Shows R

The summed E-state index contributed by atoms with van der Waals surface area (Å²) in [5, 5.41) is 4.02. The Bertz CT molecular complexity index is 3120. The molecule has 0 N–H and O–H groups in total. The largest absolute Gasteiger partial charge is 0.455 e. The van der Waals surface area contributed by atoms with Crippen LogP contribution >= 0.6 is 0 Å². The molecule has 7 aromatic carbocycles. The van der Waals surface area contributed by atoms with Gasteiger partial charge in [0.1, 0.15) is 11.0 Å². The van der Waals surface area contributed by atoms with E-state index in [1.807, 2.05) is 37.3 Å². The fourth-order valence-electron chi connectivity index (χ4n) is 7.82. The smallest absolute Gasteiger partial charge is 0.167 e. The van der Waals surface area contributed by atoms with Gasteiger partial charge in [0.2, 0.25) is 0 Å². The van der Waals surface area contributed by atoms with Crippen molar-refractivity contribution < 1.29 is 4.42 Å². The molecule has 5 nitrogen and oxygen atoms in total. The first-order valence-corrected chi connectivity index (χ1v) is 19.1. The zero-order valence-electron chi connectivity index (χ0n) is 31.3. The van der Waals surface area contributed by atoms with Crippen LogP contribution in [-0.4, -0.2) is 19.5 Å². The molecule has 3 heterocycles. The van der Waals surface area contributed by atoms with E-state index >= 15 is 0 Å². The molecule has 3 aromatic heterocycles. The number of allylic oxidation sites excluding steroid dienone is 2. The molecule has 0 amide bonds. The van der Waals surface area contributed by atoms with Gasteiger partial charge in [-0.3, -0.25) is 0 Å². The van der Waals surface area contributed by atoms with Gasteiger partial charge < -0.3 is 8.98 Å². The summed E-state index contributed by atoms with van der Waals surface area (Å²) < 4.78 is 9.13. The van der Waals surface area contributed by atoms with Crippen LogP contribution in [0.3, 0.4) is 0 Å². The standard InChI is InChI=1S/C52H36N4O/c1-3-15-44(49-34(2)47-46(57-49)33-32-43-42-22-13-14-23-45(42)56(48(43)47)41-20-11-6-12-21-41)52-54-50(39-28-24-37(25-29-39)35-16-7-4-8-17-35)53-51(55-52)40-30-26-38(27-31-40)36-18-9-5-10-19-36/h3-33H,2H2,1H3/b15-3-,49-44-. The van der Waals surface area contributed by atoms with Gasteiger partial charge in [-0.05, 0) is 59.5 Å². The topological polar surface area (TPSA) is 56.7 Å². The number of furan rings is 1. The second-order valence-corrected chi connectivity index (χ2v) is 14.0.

The three royal children, 9-year-old Edward, an adolescent Elizabeth and a now mature Mary, wait to enter the court. The Herald announces them. Christmas at Hampton Court Will Somers appears: he has been designated Master of the Revels, and the three children embrace him. When Henry enters, Mary kisses him. Elizabeth does the same and presents him with a book, a Bible she has translated into Latin, French, and Italian. Henry's main concern is Edward. He asks him about all the things he's learned, he also has gifts for him. Norfolk announces the arrival of King Francis of France, who will join His Majesty shortly. Will shouts, "Let the revels begin! The Wee Golden Warrior During the masque Will helps Edward act the part of the hero, freeing the two captive princesses. The Arthurian romance culminates in a dance between the masked Henry and Elizabeth. She innocently steals attention from her brother by her graceful and enthusiastic dancing. Henry admires her verve but is annoyed by her superiority. He cheers the antics of his son. The King is suddenly serious. He insists that Mary sign her oath of allegiance and end the possibility of a Catholic plot that would use her against Edward. Finally, she scribbles her name. Now the king's only annoyance seems to be Elizabeth. It is her sense of authority and self-confidence that upset him. Francis I is heralded in. By now he is a stooped, haggard man. He talks of peace. Henry recounts his old grievances, boasting how he will take Paris as a toy for Edward. Francis, who is enamoured with Elizabeth, offers to marry her. It would bring peace, but she rejects the idea. He also questions young Edward about his wishes: if his father dies in battle, is he prepared to rule? When the boy opts for no war, Henry is mortified and furious. He promises to get even with Francis the next time they meet. As Henry berates Edward for being meek, Elizabeth stands up to her father. He threatens her. She haughtily shows no fear of the king's wrath. They all rail back and forth at each other. She tosses insults. Finally Henry has had enough. He banishes her from the court and condemns all who will speak to her with death. Go, he commands, leave her to God's mercy, She shall have none from me. But privately he loves her spunk. From Afar Will meets Elizabeth in a court corridor. In pantomime he begs her to ask her father for forgiveness. She knows it is futile, Henry does not want her in line for his throne. Ladylike, she craves flattery, wanting to be told she is beautiful. When Will indicates that she is a carbon copy of her father, she is enraged, kicks the jester, then says how sorry she is - and wonders about her future. He plays a charade, miming a ticking clock, to indicate where she will find the answer. In Time Comus is in his laboratory, preparing a chart. Will comes in and is shown two horoscopes. One, for E.R. (Edward Rex), points to a brief reign. The other, for E.R.(Elizabeth Regina), predicts a 50-year rule. (In Edward's case the royal physician concurs). Comus hasn't told the king of his findings, for it is treason to predict the death of a prince. Henry enters and demands to see Edward's horoscope. Lying, Comus says it is not finished yet. Henry needs answers, he doesn't want to sail for France to fight until he knows that Edward will survive his latest illness. Also, to insure victory, the king asks Comus to mix one of his best brews. The wizard digs out an ancient potion that can be used only once every five years. It is a horrible concoction, which sounds so awful Will is convulsed with laughter. Henry doesn't want to swallow such an unappetising mess. And Comus tells him that is not necessary, only that someone close to the king drink it - such as his Fool. Will gulps it down, begins a wild, frenetic dance of death. The king roars, then appears to join in the dance. It is anything but that - Henry is having a heart seizure. Will finally realises what is happening and shouts for help. The king is carried to his bedroom. He is sick, deathly sick. All the family is present. Henry talks to Edward, telling him he is England's hope and to make his noise in the world. His majesty asks for ER's horoscope. Comus tries to read it but can't get the words out. Henry grabs it, sees the prediction that his heir will reign for 50 years "the chief ornament of a glorious age." He looks from Edward to Elizabeth, disturbed, musing that he might have been reading her horoscope. He calls Bess close, restores title of princess to her (and to Mary), then begs that she watch out for her brother. He also confesses to Mary that he needs final rites from his old church, that he can't trust his immortal soul to the Church of England.